Abbey Wind Turbine in Narragansett Bay
Some times things fall into place quickly. We'd like to think that that means they were supposed to happen or that some heavenly force is at work directing our steps. I don't know about that but it is nice to think so and sometimes things do fall into place with a rapidity that makes them seem heaven sent. They certainly did for us recently in our quest for great images in the Narragansett Bay area.
We passed the large wind turbine that has recently been erected by the town of Portsmouth on Aquidneck Island. It occurred to us that a shot from the top would help us live up to the aerial part of our name and that it would very likely be quite spectacular. I poked around the website for the town of Portsmouth and eventually found the email and name of a man who I could contact about the possibility of getting up to the top. He responded in short order and with some enthusiasm for our work and for the idea of taking a panorama from the top. He didn't hold out much hope about getting to the top however as the company that erected it still controls access and they haven't been very cooperative of late. Our idea of taking a photo from the top of a turbine was quickly tied up in a combination of governmental red tape and corporate ill will. It turns out that they're being sued by every contractor who worked on the job but more on that later.
It took a few days to dawn on me that the Portsmouth turbine is not the only turbine on Aquidneck Island. The first turbine was erected at the Abbey School, also in Portsmouth. An email to someone in the administration earned me a response from Brother Joseph. Brother Joseph teaches at the school and has been an integral part of the turbine's existence since it appeared above his head like a light bulb signaling a good idea years ago. He interviewed all of the neighbors. He asked for and evaluated bids. He "did the math" and found the funding. He watched it go up and start turning and he's been speaking about it ever since on behalf of the school.
There's a lot of good things to say. It's only been in operation in light winds for about 3 years and yet it has nearly paid back the initial investment on the part of the school. That includes some substantial grant money but no tax breaks since the school is a non profit. Without the grant the payback period would have been extended a couple of years. With a payback period of 3-5 years and an expected life of 25 years and the current value of the electricity generated at something like $200k per anum ... the book keepers are happy.
Drawbacks? Are there scads of people in the area coming down with the mysterious "turbine syndrome?" No. Noise? A pleasant swish swish. Sub Aural Noise? No one can hear it. That's what sub aural means. If a herd of elephants were passing through the area there might be a problem with sub aural noise but none have appeared of late. Are their dozens of students running around the base of the turbine with crazed looks in their eyes saying "the blades! ... please stop the blades!!" No. None of that. Drawbacks seem to amount to the fact that there are a few houses and a few buildings on campus that in the right wind and atmospheric conditions get the shadows of the blades passing their windows ... that's annoying but only for short periods of time. Don't forget: the shadow is moving. It doesn't show up on cloudy days. It disappears when the turbine turns sideways to the sun. I don't know if the whole neighborhood turns to the turbine each morning and sends a silent blessing to Br. Joseph and what he's done for green energy in Rhode Island but on the whole it seems to be thought of as a good thing.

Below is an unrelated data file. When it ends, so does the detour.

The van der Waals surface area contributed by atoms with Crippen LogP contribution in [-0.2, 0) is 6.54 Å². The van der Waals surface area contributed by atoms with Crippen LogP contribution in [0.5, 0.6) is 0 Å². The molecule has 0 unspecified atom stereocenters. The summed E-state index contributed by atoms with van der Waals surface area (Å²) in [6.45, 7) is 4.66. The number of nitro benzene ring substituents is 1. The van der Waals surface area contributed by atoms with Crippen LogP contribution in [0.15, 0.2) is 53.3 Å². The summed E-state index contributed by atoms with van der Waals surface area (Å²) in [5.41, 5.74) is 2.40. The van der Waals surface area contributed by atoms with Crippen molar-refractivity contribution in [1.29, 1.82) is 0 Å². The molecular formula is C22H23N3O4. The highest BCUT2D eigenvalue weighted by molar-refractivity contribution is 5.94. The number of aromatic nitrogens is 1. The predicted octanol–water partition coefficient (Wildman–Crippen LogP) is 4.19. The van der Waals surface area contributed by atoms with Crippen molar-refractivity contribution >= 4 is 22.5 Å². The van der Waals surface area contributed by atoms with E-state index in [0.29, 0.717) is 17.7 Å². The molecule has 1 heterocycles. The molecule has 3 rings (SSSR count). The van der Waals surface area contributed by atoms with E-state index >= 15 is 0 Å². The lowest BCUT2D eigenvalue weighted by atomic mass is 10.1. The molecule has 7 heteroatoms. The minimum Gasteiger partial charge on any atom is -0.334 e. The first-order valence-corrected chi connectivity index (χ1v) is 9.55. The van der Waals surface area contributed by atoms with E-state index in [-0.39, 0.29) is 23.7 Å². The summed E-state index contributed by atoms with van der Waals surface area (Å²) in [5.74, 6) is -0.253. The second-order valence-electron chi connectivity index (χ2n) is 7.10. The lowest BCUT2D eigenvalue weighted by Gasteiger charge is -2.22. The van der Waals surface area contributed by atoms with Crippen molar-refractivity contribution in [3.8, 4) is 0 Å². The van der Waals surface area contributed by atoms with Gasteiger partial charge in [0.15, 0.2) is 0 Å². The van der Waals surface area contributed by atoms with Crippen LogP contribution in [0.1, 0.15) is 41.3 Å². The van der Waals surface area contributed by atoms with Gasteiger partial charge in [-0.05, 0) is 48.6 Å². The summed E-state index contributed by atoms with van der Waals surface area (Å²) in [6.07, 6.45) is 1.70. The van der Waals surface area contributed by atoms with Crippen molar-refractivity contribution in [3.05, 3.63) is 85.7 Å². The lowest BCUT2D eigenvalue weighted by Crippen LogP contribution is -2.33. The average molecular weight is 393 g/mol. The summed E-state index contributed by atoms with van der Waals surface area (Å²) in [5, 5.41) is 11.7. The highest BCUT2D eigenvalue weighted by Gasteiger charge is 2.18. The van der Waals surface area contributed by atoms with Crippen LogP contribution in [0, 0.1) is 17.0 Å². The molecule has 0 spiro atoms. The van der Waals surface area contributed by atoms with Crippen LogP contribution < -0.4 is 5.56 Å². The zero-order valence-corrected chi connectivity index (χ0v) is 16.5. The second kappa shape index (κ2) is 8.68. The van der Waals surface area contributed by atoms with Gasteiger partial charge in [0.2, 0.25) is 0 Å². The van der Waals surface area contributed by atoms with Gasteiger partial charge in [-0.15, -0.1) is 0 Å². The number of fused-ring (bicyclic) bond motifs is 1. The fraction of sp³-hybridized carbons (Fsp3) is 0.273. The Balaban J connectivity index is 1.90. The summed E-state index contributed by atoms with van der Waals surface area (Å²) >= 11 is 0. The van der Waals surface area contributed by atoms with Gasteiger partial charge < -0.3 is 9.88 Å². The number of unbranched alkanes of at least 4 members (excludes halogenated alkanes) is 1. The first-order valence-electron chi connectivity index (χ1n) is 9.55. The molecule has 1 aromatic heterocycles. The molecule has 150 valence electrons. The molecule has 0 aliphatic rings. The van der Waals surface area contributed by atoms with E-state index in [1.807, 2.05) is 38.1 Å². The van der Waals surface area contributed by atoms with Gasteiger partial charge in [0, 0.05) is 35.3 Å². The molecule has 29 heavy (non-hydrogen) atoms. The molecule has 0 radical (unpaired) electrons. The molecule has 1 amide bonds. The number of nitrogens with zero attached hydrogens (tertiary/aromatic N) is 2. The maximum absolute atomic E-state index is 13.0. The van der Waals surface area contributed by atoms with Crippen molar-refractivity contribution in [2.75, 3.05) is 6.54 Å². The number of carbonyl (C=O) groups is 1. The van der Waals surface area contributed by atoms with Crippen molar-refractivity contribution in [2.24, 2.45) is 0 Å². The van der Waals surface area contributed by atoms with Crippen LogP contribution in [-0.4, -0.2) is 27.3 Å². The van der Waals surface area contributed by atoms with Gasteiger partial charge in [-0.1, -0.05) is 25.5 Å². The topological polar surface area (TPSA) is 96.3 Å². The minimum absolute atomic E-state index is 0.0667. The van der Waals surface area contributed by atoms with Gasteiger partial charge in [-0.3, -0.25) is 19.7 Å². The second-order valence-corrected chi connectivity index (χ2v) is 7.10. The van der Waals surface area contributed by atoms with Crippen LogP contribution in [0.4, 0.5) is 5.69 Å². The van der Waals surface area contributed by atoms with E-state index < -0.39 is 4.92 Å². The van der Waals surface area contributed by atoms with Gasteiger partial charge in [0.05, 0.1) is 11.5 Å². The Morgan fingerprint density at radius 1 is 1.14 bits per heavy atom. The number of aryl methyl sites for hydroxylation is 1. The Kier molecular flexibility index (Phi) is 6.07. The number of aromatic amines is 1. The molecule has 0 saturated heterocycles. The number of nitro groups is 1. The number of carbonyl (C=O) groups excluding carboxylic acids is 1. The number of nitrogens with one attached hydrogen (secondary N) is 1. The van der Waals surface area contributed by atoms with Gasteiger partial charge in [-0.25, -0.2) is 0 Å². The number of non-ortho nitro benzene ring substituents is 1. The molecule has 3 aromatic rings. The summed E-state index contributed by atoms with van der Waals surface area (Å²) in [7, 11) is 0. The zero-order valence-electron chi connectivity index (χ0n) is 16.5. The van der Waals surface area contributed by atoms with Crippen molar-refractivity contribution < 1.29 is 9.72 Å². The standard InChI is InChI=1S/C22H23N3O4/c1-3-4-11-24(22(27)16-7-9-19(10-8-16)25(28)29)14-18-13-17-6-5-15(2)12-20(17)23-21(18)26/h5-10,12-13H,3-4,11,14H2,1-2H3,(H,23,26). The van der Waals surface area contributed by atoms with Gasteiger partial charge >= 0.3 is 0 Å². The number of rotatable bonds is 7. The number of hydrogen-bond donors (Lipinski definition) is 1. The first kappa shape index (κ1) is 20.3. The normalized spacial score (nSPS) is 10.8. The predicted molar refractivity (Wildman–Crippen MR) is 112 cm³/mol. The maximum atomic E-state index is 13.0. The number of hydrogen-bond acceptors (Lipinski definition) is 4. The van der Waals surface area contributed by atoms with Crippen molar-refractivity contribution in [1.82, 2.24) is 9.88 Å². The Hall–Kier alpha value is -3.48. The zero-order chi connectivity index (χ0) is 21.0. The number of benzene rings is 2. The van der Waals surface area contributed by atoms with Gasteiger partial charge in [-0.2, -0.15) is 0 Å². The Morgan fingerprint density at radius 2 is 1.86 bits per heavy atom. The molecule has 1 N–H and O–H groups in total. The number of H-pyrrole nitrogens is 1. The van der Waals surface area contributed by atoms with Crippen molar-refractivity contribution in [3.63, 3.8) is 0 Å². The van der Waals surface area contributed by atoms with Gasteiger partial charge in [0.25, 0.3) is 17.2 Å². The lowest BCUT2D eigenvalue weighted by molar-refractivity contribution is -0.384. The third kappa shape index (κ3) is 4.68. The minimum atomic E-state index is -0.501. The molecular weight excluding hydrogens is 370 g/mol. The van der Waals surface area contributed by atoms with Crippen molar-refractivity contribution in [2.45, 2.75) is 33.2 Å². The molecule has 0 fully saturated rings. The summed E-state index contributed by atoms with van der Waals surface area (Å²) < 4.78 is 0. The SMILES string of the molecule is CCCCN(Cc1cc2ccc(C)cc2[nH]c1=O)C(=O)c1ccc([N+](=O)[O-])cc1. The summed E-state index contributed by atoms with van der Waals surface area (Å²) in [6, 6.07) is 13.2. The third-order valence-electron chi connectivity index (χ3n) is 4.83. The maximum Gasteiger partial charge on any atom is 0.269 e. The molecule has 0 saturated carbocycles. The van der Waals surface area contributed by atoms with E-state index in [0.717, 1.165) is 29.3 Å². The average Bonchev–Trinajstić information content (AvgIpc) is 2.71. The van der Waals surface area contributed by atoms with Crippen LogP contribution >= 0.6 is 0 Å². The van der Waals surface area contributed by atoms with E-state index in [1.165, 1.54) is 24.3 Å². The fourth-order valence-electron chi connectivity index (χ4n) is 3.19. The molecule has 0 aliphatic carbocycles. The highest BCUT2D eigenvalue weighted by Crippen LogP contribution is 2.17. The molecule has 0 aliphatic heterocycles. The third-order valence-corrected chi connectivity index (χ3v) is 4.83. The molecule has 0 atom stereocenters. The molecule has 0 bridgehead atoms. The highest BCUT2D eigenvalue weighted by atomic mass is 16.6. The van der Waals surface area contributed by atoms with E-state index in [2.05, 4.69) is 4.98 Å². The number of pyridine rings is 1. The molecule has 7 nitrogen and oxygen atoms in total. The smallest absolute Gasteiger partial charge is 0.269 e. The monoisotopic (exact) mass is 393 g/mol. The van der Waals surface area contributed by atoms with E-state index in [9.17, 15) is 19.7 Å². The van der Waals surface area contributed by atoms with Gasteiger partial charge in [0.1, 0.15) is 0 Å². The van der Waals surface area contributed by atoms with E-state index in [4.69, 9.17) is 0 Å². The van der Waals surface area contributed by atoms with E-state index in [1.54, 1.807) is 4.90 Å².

Brother Joseph liked the idea of a high definition panorama taken from the top of his turbine. He often has to climb it but can't share the magnificent view with too many people because of safety concerns. Now with the panorama he can. We had to wait for over a week for the weather to clear in the aftermath of Hurricane Bill. The week of August 24th began with some clear air but a lot of wind. Finally, on Thursday, the wind died and the sun came out and sky turned blue from horizon to horizon. We had our window of opportunity! Three of us strapped on our safety harnesses and made the 170' climb to the nacelle of the turbine. Brother Joseph assured us that we'd just joined a select group of people that had been allowed to make the climb. We certainly felt lucky to be that high in sky.
When our pulses had returned to normal Chris took the equipment from the bag that had been hoisted to the top from the rear of the nacelle. He had it all functioning in fairly short order and Brother Joseph and I climbed out onto the roof to place the camera and its robotic mount on top. The wind was so light that we didn't even anchor it down. Chris hit the trigger. The mount spun. The camera clicked and we had our panorama. Our hope is that it'll find it's way into one of Br. Joseph's powerpoint presentations and will be projected onto the wall in front of a series of enthusiastic audiences that are interested in sharing this part of Brother Joseph's journey. What very few of them can do in reality, they can all do virtually from the safety of their chair while they learn about the ins and outs of erecting wind turbines.
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